Celebrate the Liberating King. Come join us in firing our Pastor. Revival Coming.
I receive print and e-newsletters from various churches. Most often they come from friends and the churches they either attend or serve in some capacity. One of these recent print newsletters contained three stories all on the front page.
A group of people celebrated the liberating work of the Spirit of God as they worked through various addictions. Their group meets in a local church. An event was held to affirm, encourage, and cheer on those who experienced the freedom from their personal addictions.
Another group of people in this same local church called for the pastor’s resignation. Calling members to make the action a matter of prayer, the date was set for this impending vote and its consequent actions.
Beneath it all is the printed announcement of the upcoming revival dates for this local church.
I sincerely hope the local church that sent out this newsletter only made this one oversight – sending this newsletter to someone who is not a member of the local church – me. I fear they did not think that far.
If I ever had reservations about attending a local church, this kind of mixed message would give me pause to reconsider. What are we thinking when the outgoing Pastor celebrates the Liberating King, is under fire and threat of termination, and the church calls attention to an impending revival? I am guessing the Pastor will be liberated from such foolishness and in the oddest sort of way the church will hope for revival.
All of this and the Sunday that the Revival is planned to begin is none other than, “Back to Church Sunday.”
6 comments on “Fire the Pastor – Come to Revival”
I fear they did not think that far.
I fear they did not think at all.
It would seem so.
I assume that is a pastor who doesn’t have to prepare the newsletter.
While this newsletter might give you pause if considering attending, for me any thoughts would come to a screeching halt.
The only scenario where I could see the pastor preparing this newsletter would be to offer a juxtaposition to the group running off the rails. That said, I would hope he would have had nothing to do with it.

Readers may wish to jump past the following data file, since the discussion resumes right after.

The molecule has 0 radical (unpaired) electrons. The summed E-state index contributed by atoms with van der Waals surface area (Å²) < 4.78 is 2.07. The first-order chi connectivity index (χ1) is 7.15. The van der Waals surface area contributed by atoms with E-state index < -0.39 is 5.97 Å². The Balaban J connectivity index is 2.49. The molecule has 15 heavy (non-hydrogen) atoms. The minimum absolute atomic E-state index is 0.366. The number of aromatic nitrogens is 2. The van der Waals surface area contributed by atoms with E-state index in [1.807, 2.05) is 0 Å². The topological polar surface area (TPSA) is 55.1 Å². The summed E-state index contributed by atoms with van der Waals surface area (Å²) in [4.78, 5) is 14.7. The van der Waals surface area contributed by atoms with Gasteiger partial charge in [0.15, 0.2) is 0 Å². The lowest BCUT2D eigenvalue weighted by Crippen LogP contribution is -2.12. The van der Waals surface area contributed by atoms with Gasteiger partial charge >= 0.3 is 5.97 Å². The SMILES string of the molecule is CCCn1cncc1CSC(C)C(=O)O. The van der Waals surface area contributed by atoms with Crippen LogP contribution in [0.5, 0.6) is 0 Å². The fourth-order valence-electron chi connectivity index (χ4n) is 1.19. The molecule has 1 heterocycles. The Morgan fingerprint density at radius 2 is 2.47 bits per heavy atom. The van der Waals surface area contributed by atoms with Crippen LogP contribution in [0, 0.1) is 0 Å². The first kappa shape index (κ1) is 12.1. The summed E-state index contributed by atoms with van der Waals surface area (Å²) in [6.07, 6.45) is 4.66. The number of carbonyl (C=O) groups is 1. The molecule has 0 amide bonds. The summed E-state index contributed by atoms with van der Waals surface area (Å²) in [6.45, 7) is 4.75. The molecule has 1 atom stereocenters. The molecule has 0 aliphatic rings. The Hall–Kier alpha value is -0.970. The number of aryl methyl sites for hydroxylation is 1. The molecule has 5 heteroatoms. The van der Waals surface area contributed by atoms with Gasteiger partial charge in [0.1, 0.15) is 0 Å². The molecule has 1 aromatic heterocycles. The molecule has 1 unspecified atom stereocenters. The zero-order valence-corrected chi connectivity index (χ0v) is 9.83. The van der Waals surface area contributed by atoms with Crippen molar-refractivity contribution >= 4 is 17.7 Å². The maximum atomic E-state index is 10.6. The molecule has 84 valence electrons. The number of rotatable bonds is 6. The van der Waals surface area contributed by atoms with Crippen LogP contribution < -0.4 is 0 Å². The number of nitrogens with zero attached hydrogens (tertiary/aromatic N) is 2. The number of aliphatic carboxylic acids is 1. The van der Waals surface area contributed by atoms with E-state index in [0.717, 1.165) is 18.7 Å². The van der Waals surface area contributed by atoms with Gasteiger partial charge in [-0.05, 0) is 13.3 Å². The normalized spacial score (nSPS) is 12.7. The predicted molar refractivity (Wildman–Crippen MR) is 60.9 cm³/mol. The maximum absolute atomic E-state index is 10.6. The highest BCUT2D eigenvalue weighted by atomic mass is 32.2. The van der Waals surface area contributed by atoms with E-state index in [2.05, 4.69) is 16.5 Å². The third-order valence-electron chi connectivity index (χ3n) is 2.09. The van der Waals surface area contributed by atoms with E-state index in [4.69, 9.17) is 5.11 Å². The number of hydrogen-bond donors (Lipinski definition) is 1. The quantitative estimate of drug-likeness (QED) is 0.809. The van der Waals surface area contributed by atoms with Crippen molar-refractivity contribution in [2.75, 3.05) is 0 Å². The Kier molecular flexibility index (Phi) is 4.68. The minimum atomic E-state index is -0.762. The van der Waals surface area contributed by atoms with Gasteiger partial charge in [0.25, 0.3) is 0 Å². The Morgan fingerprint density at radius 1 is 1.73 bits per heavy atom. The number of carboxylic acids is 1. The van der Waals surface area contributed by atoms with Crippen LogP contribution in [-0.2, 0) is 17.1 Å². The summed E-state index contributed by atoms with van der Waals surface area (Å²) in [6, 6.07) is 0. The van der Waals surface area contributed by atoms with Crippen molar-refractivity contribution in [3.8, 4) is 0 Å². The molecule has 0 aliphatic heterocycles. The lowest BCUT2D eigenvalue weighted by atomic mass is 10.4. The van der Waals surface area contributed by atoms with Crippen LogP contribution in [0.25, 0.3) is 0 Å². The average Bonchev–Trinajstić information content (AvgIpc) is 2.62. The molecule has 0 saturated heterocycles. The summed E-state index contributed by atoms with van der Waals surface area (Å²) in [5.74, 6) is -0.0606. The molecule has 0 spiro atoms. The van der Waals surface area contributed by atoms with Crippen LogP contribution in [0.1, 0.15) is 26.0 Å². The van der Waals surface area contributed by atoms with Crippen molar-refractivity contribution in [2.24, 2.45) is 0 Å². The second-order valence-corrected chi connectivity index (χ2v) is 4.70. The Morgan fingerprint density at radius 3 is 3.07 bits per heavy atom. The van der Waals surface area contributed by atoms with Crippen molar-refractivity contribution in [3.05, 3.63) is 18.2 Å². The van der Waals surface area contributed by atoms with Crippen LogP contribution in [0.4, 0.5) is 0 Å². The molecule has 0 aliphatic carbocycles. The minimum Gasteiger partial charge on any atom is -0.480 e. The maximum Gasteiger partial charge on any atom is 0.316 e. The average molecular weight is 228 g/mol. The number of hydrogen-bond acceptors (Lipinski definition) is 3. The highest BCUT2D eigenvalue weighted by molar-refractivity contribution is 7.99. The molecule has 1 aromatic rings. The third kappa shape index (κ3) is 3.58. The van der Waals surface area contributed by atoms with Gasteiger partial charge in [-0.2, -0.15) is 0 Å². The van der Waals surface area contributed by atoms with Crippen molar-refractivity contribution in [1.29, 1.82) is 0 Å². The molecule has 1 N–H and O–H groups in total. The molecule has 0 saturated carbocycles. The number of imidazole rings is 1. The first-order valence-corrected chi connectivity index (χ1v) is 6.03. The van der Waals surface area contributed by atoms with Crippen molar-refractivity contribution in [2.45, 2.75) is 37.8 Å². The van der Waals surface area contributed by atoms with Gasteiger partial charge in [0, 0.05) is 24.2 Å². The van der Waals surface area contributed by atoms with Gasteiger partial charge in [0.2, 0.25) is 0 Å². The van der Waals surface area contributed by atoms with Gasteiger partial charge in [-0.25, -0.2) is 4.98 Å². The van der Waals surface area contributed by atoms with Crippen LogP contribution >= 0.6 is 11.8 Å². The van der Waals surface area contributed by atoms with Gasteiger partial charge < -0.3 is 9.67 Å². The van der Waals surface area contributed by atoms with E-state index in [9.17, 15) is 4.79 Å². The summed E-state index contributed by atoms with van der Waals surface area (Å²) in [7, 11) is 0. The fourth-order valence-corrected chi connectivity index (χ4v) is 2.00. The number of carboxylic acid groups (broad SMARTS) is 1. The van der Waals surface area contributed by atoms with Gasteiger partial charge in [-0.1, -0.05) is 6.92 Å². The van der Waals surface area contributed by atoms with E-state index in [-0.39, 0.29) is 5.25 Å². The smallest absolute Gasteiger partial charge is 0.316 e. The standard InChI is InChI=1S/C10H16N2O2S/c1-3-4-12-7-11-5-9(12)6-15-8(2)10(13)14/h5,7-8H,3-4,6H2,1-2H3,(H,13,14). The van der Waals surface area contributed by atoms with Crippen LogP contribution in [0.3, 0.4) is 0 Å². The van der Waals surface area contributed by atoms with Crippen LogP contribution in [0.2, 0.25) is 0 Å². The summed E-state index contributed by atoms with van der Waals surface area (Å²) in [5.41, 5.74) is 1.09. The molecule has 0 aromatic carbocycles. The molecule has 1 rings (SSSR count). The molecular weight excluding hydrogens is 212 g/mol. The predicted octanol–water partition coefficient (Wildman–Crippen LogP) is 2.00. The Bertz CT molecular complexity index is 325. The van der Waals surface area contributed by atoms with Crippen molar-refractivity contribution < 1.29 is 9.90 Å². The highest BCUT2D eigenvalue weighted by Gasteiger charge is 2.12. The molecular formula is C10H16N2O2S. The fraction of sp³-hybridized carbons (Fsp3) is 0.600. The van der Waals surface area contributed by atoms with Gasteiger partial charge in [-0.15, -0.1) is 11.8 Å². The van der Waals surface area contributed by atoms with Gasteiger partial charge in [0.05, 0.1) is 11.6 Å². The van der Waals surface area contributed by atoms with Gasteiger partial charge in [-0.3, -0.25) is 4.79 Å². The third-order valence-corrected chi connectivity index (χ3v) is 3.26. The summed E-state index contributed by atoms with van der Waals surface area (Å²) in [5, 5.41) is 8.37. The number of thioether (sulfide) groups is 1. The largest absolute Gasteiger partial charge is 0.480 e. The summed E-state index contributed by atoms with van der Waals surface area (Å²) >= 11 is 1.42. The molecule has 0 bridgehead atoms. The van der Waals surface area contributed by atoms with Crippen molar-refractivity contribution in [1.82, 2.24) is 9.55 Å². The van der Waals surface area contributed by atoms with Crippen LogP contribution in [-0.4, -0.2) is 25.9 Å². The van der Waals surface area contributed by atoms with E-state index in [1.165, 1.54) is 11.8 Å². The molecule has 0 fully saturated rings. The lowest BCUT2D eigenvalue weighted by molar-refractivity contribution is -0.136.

Agreed that “my thoughts would come to a screeching halt.” The force of my intent was that this would be one of those things that would not just give me pause about “this” church – it would bring in to question most, if not all, local churches. We simply do not think that far in Baptist life. Local autonomy gives us the green light to practice our faith with impunity, if it can be called faith at all.
This headline would be cotton candy compared to some of the things I have read in our newsletter. Why are pastors so narsassistic? I am sick and tired of all the negative comments coming from newletters and pulpits. They wonder why their congregations are shrinking. They openly admit that they purposely forget people who are against them. If I was that miserable, I would go find something else to do.
The newsletter I reference did not have anything narcissistic coming from the pastor. Instead, the pastor celebrated what God had done in the lives of people who confessed to captivity under the weight of addiction. A pastor should celebrate what others are doing – and this one did. I have not heard a pastor openly admit to purposefully forgetting people who are against them. Which by the way begs the question why a local community cannot live out reconciled lives but you seem a bit angry yourself.
As for misery – how have you helped work toward reconciliation in the place you seem to be coming from?
Glad you stopped by.